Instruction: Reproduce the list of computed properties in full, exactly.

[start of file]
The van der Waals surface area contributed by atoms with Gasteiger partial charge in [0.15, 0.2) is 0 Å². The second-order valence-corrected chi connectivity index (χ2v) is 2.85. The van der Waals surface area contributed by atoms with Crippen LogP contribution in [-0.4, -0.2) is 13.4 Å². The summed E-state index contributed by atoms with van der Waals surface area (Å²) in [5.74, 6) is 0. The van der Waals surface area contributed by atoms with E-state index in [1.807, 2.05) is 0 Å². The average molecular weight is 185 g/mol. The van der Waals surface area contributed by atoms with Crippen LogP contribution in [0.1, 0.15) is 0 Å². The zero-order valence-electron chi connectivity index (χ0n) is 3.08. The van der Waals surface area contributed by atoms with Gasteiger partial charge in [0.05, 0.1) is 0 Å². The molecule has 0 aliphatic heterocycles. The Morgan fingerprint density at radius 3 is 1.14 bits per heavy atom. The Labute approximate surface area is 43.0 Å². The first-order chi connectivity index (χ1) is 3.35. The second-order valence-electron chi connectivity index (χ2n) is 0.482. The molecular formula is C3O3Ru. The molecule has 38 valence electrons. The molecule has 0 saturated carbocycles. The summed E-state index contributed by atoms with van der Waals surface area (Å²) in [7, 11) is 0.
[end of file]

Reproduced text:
The van der Waals surface area contributed by atoms with Gasteiger partial charge in [0.15, 0.2) is 0 Å². The second-order valence-corrected chi connectivity index (χ2v) is 2.85. The van der Waals surface area contributed by atoms with Crippen LogP contribution in [-0.4, -0.2) is 13.4 Å². The summed E-state index contributed by atoms with van der Waals surface area (Å²) in [5.74, 6) is 0. The van der Waals surface area contributed by atoms with E-state index in [1.807, 2.05) is 0 Å². The average molecular weight is 185 g/mol. The van der Waals surface area contributed by atoms with Crippen LogP contribution in [0.1, 0.15) is 0 Å². The zero-order valence-electron chi connectivity index (χ0n) is 3.08. The van der Waals surface area contributed by atoms with Gasteiger partial charge in [0.05, 0.1) is 0 Å². The molecule has 0 aliphatic heterocycles. The Morgan fingerprint density at radius 3 is 1.14 bits per heavy atom. The Labute approximate surface area is 43.0 Å². The first-order chi connectivity index (χ1) is 3.35. The second-order valence-electron chi connectivity index (χ2n) is 0.482. The molecular formula is C3O3Ru. The molecule has 38 valence electrons. The molecule has 0 saturated carbocycles. The summed E-state index contributed by atoms with van der Waals surface area (Å²) in [7, 11) is 0.